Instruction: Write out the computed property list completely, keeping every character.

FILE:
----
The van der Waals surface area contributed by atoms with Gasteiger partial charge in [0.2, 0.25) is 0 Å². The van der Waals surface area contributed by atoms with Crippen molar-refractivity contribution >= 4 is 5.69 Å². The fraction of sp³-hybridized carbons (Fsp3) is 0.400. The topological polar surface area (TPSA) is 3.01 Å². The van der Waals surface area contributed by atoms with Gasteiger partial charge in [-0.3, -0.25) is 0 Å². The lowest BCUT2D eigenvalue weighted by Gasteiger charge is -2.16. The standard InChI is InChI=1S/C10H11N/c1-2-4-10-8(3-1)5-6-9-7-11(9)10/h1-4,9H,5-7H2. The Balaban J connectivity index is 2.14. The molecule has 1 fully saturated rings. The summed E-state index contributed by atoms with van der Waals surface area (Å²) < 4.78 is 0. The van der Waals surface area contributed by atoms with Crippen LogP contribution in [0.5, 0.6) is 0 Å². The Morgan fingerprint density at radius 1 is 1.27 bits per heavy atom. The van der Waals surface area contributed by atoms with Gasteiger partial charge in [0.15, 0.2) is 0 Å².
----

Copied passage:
The van der Waals surface area contributed by atoms with Gasteiger partial charge in [0.2, 0.25) is 0 Å². The van der Waals surface area contributed by atoms with Crippen molar-refractivity contribution >= 4 is 5.69 Å². The fraction of sp³-hybridized carbons (Fsp3) is 0.400. The topological polar surface area (TPSA) is 3.01 Å². The van der Waals surface area contributed by atoms with Gasteiger partial charge in [-0.3, -0.25) is 0 Å². The lowest BCUT2D eigenvalue weighted by Gasteiger charge is -2.16. The standard InChI is InChI=1S/C10H11N/c1-2-4-10-8(3-1)5-6-9-7-11(9)10/h1-4,9H,5-7H2. The Balaban J connectivity index is 2.14. The molecule has 1 fully saturated rings. The summed E-state index contributed by atoms with van der Waals surface area (Å²) < 4.78 is 0. The van der Waals surface area contributed by atoms with Crippen LogP contribution in [0.5, 0.6) is 0 Å². The Morgan fingerprint density at radius 1 is 1.27 bits per heavy atom. The van der Waals surface area contributed by atoms with Gasteiger partial charge in [0.15, 0.2) is 0 Å².